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Thomas Robert Forstenzer ’65

November 25, 2019, in Paris, France.

Tom was born in Washington Heights in New York City, where his father, Harold, was an attorney and politician and his mother, Ida, worked as a civil servant. He was senior class president at Stuyvesant High School.

At Reed he majored in history. Years later he would recall, with a joyful lowbrow reference to the movie Field of Dreams, “My official major was history, but really it was the ’60s.” Tom wrote his thesis, “German Preparation and Planning for Territorial Revision: the Rhineland, Austria and Czechoslovakia,” with Prof. Charles Bagg [history 1946–74] advising.

As student body president for 1962–63, he engaged in a series of struggles with the administration of Richard Sullivan [president 1956–67] aimed at overthrowing in loco parentis. Tom cherished the faculty supporters of the cause of students in those days, including Professors Marvin Levich [philosophy 1953–94], Gail Kelly [anthropology 1960–2000], Howard Jolly [sociology 1949–70], and Jack Dudman [mathematics and dean’s office 1953–85]. Above all, he took pride in participating in the authoring of a constitution of community government, which ensured that student voice would play a significant role in the college’s disciplinary procedures.

Tom began postgraduate studies in history at Stanford University, where he served as temporary president and speaker of the Legislature of the Associated Students and sat on the Committee of Fifteen. He led and was involved in student protests against the war in Vietnam and for civil rights, and actively campaigned for Pete McCloskey, Robert Kennedy, and Eugene McCarthy in their respective presidential runs.

By the time he finished his PhD in modern European history, he had already begun teaching at Rutgers University where he became an assistant professor and won an award for teaching.

In 1981, his book French Provincial Police and the Fall of the Second Republic: Social Fear and Counterrevolution was published by Prince-ton University Press, and he edited Youth in the 1980s, published by UNESCO Press.

In 1980, Tom began working for UNESCO (United Nations Educational, Scientific, and Cultural Organization), a specialized agency of the United Nations based in Paris. He did fieldwork in Zimbabwe and Indonesia before being stationed in New York and then at the headquarters in Paris. Taking on progressively more responsibilities within the organization, he rose through the ranks, eventually joining the cabinet of the director-general. As the principal English-language writer for the director-general, he was tasked with bringing the U.S. and the U.K. back into the organization, a task completed in 1997 through the sustained lobbying of legislators in each country.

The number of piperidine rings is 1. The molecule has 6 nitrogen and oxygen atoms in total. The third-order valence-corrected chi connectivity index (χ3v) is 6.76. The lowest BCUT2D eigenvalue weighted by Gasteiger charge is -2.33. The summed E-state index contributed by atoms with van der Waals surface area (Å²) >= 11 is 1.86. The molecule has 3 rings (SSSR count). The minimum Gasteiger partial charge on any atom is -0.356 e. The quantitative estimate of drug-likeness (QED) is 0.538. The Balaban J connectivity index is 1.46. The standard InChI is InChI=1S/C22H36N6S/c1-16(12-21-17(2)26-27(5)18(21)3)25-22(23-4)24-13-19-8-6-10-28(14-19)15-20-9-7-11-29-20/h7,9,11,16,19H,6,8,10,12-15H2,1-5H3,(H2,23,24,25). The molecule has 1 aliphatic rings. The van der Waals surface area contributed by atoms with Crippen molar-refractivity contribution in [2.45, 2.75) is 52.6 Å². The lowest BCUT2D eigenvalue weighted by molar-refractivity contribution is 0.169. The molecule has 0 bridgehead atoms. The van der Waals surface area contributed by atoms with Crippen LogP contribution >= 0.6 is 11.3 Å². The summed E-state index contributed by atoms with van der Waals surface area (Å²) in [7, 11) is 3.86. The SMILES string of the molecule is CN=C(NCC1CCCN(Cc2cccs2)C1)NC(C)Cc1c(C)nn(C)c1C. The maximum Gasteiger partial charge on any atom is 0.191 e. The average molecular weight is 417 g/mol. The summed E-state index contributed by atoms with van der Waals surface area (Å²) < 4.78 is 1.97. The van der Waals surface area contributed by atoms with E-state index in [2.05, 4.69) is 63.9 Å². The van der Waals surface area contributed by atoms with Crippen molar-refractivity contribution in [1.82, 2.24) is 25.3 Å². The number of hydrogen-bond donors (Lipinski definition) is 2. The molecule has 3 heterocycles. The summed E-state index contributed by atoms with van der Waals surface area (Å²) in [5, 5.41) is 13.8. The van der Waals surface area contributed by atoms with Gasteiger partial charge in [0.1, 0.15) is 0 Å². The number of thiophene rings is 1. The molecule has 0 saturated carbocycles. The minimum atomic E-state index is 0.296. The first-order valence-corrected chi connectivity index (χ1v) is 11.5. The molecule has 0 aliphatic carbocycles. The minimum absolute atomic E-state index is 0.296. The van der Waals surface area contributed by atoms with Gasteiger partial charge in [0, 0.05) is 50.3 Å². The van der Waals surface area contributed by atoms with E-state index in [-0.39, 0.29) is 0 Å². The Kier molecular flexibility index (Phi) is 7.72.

With Director General Federico Mayor, Tom coauthored The New Page (1995, UNESCO Press), which set out a bold vision for international cooperation focusing on a “culture of peace.” At its heart were the two notions that (a) governments of wealthy nations ought to allocate a small portion of their defense budgets towards education, science, and culture in less developed countries, and (b) peacebuilding ought to be understood as a professional activity.

This second notion led Tom to work with Larry Seaquist, former captain of the U.S. Navy, in developing a model of peacebuilding based on scaffolded interactions between enemy groups playing a specially designed real time community game—in short, a war game where the goal is not victory but peace.

“Working directly with UNESCO Director-General Federico Mayor, former Soviet President Mikhail Gorbachev, and other world leaders, Tom helped author a bold new strategy for international peace in the post-Cold War era,” Seaquist said. “Working with leaders in conflict regions and civil wars, he helped design and demonstrate innovative approaches to peacebuilding and conflict prevention.”

Eventually Tom gained diplomatic status, becoming the director and chief executive officer in the UNESCO Director-General’s Secretariat.

When he retired, Tom returned to his passions for history and politics. He read widely and campaigned—as part of Democrats Abroad—for Wesley Clark in the primary and John Kerry in the general election in 2004, and for Barack Obama in 2008.

“Occasionally, Tom would try to explain to his children that his efforts—academic and political—came from a desire to extend his understanding of Reed’s Honor Principle to the world,” said his son Joshua. “By doing so, I think he hoped to make the world a little more like Reed College. At 75, he remained a Reedie through and through.”

Tom is survived by his daughter, Nicole Forstenzer; his sons, Harold and Joshua Forstenzer; and his brother, Steve Forstenzer.

Appeared in Reed magazine: February 2020

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